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Dealing with Aggression in Little Kids

When children bite and hit – whether it's siblings or classmates – here's what parents can do to deal with this issue

No parent wants to have the child that bites or hits other kids. But if the daycare center or school says that your child bit their playmate in the sand box, it is not time to give up and send him to baby boot camp. There are things you can do to tame your toddler's aggression.

Why do toddlers hit or bite?

Toddlers have feelings just like everyone else, but they don't always have the vocabulary to explain what they want – or they might get frustrated when people don't understand what they are trying to say.

Like miniature cavemen, toddlers eat, sleep, play and shriek. When they were babies, they would cry – and Mommy or Daddy would have to guess what was wrong. They are older now, but just as before they can't always communicate what they want. That's where the biting or hitting comes in.

"This is normal because they don't have the same reasoning skills as we have about not to do that, says parent education specialist Teresa Sandner with CARE of Macomb. "They are not getting what they want and not able to tell you what they want."

What to do?

It is important to keep a close look out for the physical and emotional cues toddlers give off right before they act out. They will help when trying to stop bad behaviors before they happen. The toddler is normally acting out of frustration for not being understood, not anger. Once they are upset, it becomes even harder to calm them down and rein them back to tranquility – as many parents already know.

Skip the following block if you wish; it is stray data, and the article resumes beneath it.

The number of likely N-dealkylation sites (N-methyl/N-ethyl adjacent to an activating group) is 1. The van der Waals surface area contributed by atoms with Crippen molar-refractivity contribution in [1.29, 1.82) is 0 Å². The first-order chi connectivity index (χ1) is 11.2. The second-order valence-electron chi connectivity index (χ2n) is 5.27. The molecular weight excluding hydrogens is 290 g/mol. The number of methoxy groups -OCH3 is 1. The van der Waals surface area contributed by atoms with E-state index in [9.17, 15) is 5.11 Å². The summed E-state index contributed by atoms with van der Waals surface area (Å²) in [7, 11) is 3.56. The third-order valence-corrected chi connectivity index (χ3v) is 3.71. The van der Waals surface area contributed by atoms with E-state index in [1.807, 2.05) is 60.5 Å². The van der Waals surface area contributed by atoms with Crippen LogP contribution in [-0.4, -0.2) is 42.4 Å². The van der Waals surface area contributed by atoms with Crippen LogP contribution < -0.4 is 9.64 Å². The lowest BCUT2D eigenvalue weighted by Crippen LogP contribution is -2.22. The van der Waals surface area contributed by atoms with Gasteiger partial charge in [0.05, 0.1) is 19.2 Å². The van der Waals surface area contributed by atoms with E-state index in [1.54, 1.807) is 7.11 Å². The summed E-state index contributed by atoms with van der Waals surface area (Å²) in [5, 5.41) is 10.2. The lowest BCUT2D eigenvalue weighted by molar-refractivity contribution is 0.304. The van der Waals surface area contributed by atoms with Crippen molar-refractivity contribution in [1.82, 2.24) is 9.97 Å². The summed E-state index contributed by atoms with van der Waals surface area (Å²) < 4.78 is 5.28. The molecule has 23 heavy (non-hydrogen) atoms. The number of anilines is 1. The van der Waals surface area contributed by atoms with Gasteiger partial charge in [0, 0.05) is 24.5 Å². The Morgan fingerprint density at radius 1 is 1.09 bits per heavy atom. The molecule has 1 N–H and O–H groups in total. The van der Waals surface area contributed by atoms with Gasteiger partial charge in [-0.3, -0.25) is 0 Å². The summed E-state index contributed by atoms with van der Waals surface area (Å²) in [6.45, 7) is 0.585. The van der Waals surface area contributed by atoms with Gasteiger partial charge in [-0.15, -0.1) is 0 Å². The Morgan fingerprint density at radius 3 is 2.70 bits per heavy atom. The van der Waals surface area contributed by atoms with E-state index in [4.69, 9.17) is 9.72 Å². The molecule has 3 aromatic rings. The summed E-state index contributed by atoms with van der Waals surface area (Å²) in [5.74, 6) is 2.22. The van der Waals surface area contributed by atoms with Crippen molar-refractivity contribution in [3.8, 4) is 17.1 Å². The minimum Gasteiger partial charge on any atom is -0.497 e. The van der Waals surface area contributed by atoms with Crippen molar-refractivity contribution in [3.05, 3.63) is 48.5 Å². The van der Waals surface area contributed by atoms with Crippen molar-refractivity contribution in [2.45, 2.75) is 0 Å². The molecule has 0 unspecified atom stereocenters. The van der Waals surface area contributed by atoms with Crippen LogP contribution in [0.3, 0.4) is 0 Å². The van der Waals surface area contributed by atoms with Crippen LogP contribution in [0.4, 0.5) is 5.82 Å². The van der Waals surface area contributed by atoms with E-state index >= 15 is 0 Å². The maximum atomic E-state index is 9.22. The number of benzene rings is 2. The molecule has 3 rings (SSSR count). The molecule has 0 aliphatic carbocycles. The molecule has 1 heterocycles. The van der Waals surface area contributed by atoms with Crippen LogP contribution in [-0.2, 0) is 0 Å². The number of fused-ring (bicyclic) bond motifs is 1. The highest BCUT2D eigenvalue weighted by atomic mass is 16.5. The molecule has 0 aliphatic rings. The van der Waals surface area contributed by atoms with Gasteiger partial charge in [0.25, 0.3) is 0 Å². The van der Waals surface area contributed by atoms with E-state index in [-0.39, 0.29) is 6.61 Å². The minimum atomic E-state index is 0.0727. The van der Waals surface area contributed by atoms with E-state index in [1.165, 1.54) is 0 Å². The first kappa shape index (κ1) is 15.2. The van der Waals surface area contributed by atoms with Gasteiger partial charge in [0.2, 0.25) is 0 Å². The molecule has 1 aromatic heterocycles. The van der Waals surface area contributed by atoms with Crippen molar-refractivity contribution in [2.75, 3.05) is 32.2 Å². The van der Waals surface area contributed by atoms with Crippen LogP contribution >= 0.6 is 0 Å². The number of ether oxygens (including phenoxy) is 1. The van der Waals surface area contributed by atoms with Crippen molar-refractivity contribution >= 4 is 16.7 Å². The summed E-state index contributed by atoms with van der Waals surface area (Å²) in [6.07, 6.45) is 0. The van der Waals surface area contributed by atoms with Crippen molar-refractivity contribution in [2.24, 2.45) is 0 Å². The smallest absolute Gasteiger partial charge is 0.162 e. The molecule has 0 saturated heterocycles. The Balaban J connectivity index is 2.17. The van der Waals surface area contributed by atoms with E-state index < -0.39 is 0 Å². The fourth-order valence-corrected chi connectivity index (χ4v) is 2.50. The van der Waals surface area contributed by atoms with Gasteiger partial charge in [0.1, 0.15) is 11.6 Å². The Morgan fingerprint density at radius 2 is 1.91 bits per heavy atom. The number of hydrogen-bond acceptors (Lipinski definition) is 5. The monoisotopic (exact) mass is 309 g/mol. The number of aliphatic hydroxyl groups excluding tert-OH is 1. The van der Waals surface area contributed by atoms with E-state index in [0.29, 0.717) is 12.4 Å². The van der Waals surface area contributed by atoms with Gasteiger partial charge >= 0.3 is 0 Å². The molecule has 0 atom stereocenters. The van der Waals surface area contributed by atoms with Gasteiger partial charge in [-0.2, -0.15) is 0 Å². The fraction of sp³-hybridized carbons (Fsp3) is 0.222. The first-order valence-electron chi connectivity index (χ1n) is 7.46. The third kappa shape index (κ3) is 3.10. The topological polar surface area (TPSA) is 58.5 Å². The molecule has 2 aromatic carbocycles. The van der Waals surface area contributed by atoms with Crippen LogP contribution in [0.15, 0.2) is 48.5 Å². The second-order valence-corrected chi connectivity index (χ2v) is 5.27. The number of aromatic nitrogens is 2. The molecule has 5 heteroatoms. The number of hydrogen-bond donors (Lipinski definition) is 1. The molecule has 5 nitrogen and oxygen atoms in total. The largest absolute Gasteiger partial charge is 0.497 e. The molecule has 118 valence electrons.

"If a kid is doing it out of anger, you want to look for the cues and intercept it before it goes forward," says psychologist Joan Lazar of Pioneer Counseling Center in Farmington Hills.

Lazar explains that parents should never give long lectures. Instead, give very specific demands/commands, usually 10 words or less. Say "No," and then distract your child with something else while figuring out what they need.

Use a "Time Out," too. Remember: the duration of the "Time Out" corresponds to how old the child is; they get one minute for every one year of life.

Sandner advises parents to keep repeating, "I can see you're angry, but don't bite."

Though the behavior may not go away after the first time, your child will eventually stop after the message becomes engrained in her head.

Set a good example

The problem could be, however, a result of the child mirroring what he or she sees at home.

"If there is aggression or domestic violence in the home, there could be some modeling effect where the child is picking it up," Lazar says. "The modeling effect is very powerful. Children will do what we do and not what we say."

It is important to raise children in a stable, calm environment where both of the parents are on the same page and are not fighting in front of the child. Avoid hitting or any physical kind of punishment if parents model the behavior they expect.

Instead of focusing on the negative behaviors, parents should put the attention and emphasis on positive behaviors. When the child behaves well or plays nicely with others, parents should hone in on good behavior and praise and reward the child.

Ignore minor negative behaviors, because giving attention to them will result in having the child repeat the unwanted behavior. Bad behavior has to be addressed and dealt with, but small annoying things will go away if no attention is paid to them.

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